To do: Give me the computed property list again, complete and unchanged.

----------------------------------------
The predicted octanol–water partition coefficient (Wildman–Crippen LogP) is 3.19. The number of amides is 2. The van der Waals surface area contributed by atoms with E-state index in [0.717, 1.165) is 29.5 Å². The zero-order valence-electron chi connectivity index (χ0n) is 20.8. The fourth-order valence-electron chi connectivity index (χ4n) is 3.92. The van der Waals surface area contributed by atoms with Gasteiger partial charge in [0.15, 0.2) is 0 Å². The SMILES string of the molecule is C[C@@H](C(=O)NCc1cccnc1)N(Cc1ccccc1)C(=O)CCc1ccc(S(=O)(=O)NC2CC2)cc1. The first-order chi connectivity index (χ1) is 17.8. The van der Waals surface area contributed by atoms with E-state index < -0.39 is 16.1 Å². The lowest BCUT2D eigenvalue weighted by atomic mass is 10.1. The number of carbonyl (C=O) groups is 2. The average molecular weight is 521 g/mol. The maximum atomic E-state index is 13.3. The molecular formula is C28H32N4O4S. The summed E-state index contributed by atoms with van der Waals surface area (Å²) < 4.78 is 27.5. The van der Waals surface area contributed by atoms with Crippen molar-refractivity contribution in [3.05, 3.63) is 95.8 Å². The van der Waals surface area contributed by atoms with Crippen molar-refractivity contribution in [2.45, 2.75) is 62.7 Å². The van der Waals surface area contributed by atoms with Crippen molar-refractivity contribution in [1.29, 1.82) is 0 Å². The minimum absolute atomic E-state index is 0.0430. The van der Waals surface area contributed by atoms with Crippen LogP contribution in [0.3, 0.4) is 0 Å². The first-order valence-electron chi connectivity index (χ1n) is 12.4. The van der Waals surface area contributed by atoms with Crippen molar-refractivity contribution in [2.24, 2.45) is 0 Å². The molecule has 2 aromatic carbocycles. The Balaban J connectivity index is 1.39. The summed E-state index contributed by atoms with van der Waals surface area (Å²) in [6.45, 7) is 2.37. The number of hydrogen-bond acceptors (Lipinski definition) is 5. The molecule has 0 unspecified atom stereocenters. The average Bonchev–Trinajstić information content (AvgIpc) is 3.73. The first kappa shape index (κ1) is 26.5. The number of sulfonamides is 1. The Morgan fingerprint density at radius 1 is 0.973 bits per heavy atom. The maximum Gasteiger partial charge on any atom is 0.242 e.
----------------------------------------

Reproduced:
The predicted octanol–water partition coefficient (Wildman–Crippen LogP) is 3.19. The number of amides is 2. The van der Waals surface area contributed by atoms with E-state index in [0.717, 1.165) is 29.5 Å². The zero-order valence-electron chi connectivity index (χ0n) is 20.8. The fourth-order valence-electron chi connectivity index (χ4n) is 3.92. The van der Waals surface area contributed by atoms with Gasteiger partial charge in [0.15, 0.2) is 0 Å². The SMILES string of the molecule is C[C@@H](C(=O)NCc1cccnc1)N(Cc1ccccc1)C(=O)CCc1ccc(S(=O)(=O)NC2CC2)cc1. The first-order chi connectivity index (χ1) is 17.8. The van der Waals surface area contributed by atoms with E-state index < -0.39 is 16.1 Å². The lowest BCUT2D eigenvalue weighted by atomic mass is 10.1. The number of carbonyl (C=O) groups is 2. The average molecular weight is 521 g/mol. The maximum atomic E-state index is 13.3. The molecular formula is C28H32N4O4S. The summed E-state index contributed by atoms with van der Waals surface area (Å²) < 4.78 is 27.5. The van der Waals surface area contributed by atoms with Crippen molar-refractivity contribution in [3.05, 3.63) is 95.8 Å². The van der Waals surface area contributed by atoms with Crippen molar-refractivity contribution in [2.45, 2.75) is 62.7 Å². The van der Waals surface area contributed by atoms with Crippen molar-refractivity contribution in [1.29, 1.82) is 0 Å². The minimum absolute atomic E-state index is 0.0430. The van der Waals surface area contributed by atoms with Crippen LogP contribution in [0.3, 0.4) is 0 Å². The first-order valence-electron chi connectivity index (χ1n) is 12.4. The van der Waals surface area contributed by atoms with Crippen molar-refractivity contribution in [2.24, 2.45) is 0 Å². The molecule has 2 aromatic carbocycles. The Balaban J connectivity index is 1.39. The summed E-state index contributed by atoms with van der Waals surface area (Å²) in [6.45, 7) is 2.37. The number of hydrogen-bond acceptors (Lipinski definition) is 5. The molecule has 0 unspecified atom stereocenters. The average Bonchev–Trinajstić information content (AvgIpc) is 3.73. The first kappa shape index (κ1) is 26.5. The number of sulfonamides is 1. The Morgan fingerprint density at radius 1 is 0.973 bits per heavy atom. The maximum Gasteiger partial charge on any atom is 0.242 e.